Single engine 2-seat primary training aircraft
History of Type
Designed by de Havilland in 1931 to a Royal Air Force (RAF) need for a simple primary pilot trainer.
The RAF was delighted with the aircraft and from an initial order of only 35 eventually ordered a total of ~4,000 machines. Tiger Moths were made under licence in Canada, Sweden, Norway, Portugal, New Zealand and Australia. They were by far the most numerous basic training aircraft in the world from the 1930s to the 1950s.
One of the RAF requirements for the design was that a trainee or instructor pilot wearing a parachute could easily escape from the cockpit. Hence the upper wings are kinked to maintain centre of gravity, pushed forward further than the bottom wing and cut out slightly above the cockpit for that purpose.
Construction is a mixture of lightweight steel tube framing, plywood skin, and doped Irish linen over timber frames for the wings.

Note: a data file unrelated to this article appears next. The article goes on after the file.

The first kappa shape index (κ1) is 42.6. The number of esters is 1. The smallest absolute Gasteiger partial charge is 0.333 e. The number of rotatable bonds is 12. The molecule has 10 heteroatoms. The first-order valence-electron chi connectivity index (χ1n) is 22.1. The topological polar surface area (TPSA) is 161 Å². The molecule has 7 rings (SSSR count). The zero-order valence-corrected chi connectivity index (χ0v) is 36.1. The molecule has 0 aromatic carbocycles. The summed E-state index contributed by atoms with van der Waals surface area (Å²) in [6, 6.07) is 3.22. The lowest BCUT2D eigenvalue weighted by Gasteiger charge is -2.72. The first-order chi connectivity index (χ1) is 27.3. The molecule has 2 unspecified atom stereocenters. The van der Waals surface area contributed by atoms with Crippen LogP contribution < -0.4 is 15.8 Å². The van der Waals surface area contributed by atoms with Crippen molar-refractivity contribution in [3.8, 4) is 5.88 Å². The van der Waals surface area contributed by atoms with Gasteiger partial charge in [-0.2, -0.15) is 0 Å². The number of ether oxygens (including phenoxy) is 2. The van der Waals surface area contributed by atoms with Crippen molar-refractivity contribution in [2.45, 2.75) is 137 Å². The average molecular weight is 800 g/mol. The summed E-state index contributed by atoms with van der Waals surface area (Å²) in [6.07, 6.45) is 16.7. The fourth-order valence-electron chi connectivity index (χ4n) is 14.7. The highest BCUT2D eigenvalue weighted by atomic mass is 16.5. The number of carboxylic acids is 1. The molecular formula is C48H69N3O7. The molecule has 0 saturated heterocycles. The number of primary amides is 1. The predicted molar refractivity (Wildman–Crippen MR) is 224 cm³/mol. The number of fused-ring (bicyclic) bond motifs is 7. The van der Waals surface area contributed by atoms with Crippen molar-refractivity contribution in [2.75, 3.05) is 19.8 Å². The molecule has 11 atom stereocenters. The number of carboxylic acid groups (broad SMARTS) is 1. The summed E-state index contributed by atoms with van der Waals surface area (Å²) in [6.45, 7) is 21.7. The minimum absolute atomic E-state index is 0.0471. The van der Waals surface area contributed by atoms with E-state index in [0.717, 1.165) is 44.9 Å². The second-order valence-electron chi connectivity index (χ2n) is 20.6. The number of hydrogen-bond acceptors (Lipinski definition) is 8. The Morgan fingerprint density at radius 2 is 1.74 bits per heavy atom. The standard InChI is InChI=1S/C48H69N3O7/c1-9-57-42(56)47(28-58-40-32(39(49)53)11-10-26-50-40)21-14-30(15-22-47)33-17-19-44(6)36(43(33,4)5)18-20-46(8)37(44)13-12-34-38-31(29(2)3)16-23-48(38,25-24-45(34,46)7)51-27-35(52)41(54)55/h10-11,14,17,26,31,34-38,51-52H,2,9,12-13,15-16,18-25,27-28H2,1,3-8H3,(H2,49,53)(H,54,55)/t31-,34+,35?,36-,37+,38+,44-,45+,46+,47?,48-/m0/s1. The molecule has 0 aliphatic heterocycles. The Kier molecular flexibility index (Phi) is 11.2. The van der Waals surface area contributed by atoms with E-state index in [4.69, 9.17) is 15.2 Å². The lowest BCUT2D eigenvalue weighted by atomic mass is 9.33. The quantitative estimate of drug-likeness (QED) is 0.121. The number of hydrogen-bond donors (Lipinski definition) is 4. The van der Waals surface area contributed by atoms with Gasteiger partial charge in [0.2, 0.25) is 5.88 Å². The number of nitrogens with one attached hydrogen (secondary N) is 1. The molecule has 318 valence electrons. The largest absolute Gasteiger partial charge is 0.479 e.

Some ~1,000 Tiger Moths were made at the Australian De Havilland Bankstown factory of which ~785 were used by the RAAF from 1940 to 1957.
History of VH-DHV
Interestingly, our aircraft (VH-DHV) was not built by De Havilland at Bankstown but was newly built in 1957 from a mix of new spare parts and an older fuselage at Archerfield QLD. Our aircraft is part of the Boeing Havilland Collection on permanent loan to HARS.
Engines: 1 x Gipsy Major 1, 4 cylinder (6.12 L), air-cooled, inverted, direct drive, ~130 bhp
Maximum takeoff weight: ~830 kg
Length: 7.3 m
Wing span: 8.94 m
Height: 2.7 m
Cruising speed: ~145 km/h (max ~170 km/h)
Ceiling: 15,800 ft
Range: ~490 km
Crew: 1 x pilot/instructor plus 1 x student